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CCS to go back to five-day schedule with no Plan C for 2021-22 school year

CCS to go back to five-day schedule with no Plan C for 2021-22 school year

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Cabarrus County Schools will go back to a normal five-day school week for all students for the 2021-22 school year, the district announced in a Facebook post Sunday.

No Plan C will be offered, but the Cabarrus Virtual Academy will enroll students and give a remote-learning option with certain qualifications.

“Cabarrus County Schools offered students a fully remote option (Plan C) during the 2020-2021 school year in response to the COVID-19 pandemic,” the post reads. “We are seeing decreases both nationally and locally in the number of COVID cases – with only 16 positive cases reported throughout our school district for the week of May 10th. The increased availability and the expansion of vaccine eligibility to anyone 12 years old and older also are positive indicators that will allow us to return to normal school operations.

“Cabarrus County Schools will no longer offer students a fully remote learning option at each school. Students interested in a remote option will be required to enroll in the Cabarrus Virtual Academy, the district’s primarily remote K-12 school. This change is effective for the 2021-2022 school year.”

Cases in Cabarrus County Schools have been decreasingly week to week for several weeks now with 16 cases reported this week, 36 reported the week previous and 43 the week before. Since hitting 59 cases on the week of April 25, numbers have both fallen in the school district and in the county at large.

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According to the Cabarrus Health Alliance, the infection rate of those tested for COVID-19 in the County was at 3.84 percent for the week of May 15. The rate has gone down from 9.06 on April 17 to 7.40 percent April 24, 6.50 percent on May 1 and 5.98 percent on May 8.

While CHA has not updated its COVID-19 vaccinations since May 7 on its website, its numbers indicate more than 44 percent of all residents in the County have received at least one dose of the novel coronavirus vaccine.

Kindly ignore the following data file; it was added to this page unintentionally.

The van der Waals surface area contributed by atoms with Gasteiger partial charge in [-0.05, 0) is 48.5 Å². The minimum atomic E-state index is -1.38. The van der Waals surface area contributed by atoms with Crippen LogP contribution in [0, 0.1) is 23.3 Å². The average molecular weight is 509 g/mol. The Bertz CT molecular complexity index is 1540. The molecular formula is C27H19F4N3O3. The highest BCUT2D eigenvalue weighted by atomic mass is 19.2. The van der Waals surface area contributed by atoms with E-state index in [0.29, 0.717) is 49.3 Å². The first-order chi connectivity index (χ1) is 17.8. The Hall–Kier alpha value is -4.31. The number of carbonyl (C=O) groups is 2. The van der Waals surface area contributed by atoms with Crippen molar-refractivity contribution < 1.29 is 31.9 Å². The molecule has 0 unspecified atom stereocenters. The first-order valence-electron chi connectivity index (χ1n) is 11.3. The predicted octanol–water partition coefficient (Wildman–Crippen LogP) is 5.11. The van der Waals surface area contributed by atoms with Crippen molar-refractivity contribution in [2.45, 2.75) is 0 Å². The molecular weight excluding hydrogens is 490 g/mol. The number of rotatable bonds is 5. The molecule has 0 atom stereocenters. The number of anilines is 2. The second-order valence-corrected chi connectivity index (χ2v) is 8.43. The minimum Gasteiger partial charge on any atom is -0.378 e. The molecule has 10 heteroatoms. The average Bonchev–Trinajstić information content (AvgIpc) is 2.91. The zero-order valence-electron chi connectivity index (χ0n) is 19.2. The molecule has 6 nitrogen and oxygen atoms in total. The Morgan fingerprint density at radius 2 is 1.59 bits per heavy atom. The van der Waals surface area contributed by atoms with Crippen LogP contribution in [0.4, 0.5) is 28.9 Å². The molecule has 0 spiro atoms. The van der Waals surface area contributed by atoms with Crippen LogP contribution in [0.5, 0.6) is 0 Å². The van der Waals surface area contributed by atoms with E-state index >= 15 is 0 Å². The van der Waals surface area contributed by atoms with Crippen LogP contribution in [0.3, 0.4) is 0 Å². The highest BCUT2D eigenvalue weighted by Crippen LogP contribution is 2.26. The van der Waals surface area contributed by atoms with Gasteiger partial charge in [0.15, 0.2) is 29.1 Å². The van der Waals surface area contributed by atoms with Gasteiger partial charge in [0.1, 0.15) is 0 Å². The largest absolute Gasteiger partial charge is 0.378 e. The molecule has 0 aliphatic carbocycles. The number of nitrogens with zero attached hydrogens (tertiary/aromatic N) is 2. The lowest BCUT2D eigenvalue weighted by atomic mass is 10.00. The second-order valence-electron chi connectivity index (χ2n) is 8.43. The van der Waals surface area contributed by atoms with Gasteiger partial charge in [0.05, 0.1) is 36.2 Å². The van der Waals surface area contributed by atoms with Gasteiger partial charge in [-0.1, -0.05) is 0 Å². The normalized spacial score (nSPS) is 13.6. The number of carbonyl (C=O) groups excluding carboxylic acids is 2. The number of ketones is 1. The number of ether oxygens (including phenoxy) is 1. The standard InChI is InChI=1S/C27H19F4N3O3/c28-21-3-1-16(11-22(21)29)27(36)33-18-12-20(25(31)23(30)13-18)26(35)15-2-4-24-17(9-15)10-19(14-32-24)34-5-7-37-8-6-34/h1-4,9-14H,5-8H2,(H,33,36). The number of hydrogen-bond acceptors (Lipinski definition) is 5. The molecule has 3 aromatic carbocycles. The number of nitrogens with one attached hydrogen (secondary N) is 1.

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The lower infection rate, total cases and vaccinations in the nation resulted in the CDC removing the mask mandate for vaccinated individuals May 13.

“There’s been an accumulation of data showing the real world effectiveness of the vaccines,” White House chief medical advisor Dr. Anthony Fauci said. “It’s even better than in the clinical trials, well over 90 percent protecting you against the disease.

“Even though there are breakthrough infections with vaccinated people, almost always the people are asymptomatic, and the level of virus is so low, it makes it extremely unlikely, not impossible but very, very low likelihood they are going to transmit it.”

Athletic venues across the country have begun to once again open to vaccinated individuals while others have opened to entire communities. With the moves back toward normalcy and the positive trends due to the virus improving in the community, Cabarrus County Schools made the decision to go back to normal school activities starting next school year.

“It is an understatement to say this past year has been extremely challenging for teachers, parents and students,” Cabarrus County Board of Education Chair Holly Grimsley said in a text message Monday. “We believe with removing the burden of dual teaching and returning to a normal five-day school week our teachers will be able to focus on optimizing the educational opportunities of in-person learning where students are much more successful. Also, for those parents who need the option and have students that meet the qualifications our Virtual Academy will still be offered for the 2021-2022 school year.”

The district’s announcement was met with overwhelming positivity on its Facebook post Sunday having accumulated 240 likes and 118 shares. The comments were mostly positive as well though there were some opposed to the decision.

“Sad for the students who will be forced to choose between their health, or giving up their Program Choice program/academy track,” one commenter wrote.

“What about kids with breathing trouble and on top of that your schools are not clean(?),” another added.

But of the 74 comments on the post there were a large number applauding the decision.

“Thank God to be getting back to normal and thank you Cabarrus County for giving parents an opportunity to stay remote if thats what they choose,” one comment reads.

“So happy!,” another added. “Friday being asynchronous is killer for the working parents. Kids are excited! We’re ready! Thanks CCS!!!”


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